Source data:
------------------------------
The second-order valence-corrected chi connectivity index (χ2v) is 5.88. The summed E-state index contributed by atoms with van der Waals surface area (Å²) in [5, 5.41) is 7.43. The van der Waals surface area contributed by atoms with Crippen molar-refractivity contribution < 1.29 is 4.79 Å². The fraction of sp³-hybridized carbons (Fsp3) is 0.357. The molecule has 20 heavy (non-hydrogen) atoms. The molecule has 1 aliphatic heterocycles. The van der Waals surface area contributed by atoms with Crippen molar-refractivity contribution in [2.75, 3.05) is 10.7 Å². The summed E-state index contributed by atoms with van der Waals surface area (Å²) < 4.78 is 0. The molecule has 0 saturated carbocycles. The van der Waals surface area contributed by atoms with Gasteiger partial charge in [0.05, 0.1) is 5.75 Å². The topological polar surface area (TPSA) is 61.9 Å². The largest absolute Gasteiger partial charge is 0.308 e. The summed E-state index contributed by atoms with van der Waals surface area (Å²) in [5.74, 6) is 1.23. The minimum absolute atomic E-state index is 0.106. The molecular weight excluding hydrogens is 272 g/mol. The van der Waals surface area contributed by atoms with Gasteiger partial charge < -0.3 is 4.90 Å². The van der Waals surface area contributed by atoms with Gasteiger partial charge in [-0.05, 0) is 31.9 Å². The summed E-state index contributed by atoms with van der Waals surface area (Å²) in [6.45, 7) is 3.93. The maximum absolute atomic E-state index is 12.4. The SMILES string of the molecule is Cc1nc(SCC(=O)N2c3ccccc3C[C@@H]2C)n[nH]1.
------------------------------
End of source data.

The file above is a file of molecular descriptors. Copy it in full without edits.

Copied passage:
The second-order valence-corrected chi connectivity index (χ2v) is 5.88. The summed E-state index contributed by atoms with van der Waals surface area (Å²) in [5, 5.41) is 7.43. The van der Waals surface area contributed by atoms with Crippen molar-refractivity contribution < 1.29 is 4.79 Å². The fraction of sp³-hybridized carbons (Fsp3) is 0.357. The molecule has 20 heavy (non-hydrogen) atoms. The molecule has 1 aliphatic heterocycles. The van der Waals surface area contributed by atoms with Crippen molar-refractivity contribution in [2.75, 3.05) is 10.7 Å². The summed E-state index contributed by atoms with van der Waals surface area (Å²) < 4.78 is 0. The molecule has 0 saturated carbocycles. The van der Waals surface area contributed by atoms with Gasteiger partial charge in [0.05, 0.1) is 5.75 Å². The topological polar surface area (TPSA) is 61.9 Å². The largest absolute Gasteiger partial charge is 0.308 e. The summed E-state index contributed by atoms with van der Waals surface area (Å²) in [5.74, 6) is 1.23. The minimum absolute atomic E-state index is 0.106. The molecular weight excluding hydrogens is 272 g/mol. The van der Waals surface area contributed by atoms with Gasteiger partial charge < -0.3 is 4.90 Å². The van der Waals surface area contributed by atoms with Gasteiger partial charge in [-0.05, 0) is 31.9 Å². The summed E-state index contributed by atoms with van der Waals surface area (Å²) in [6.45, 7) is 3.93. The maximum absolute atomic E-state index is 12.4. The SMILES string of the molecule is Cc1nc(SCC(=O)N2c3ccccc3C[C@@H]2C)n[nH]1.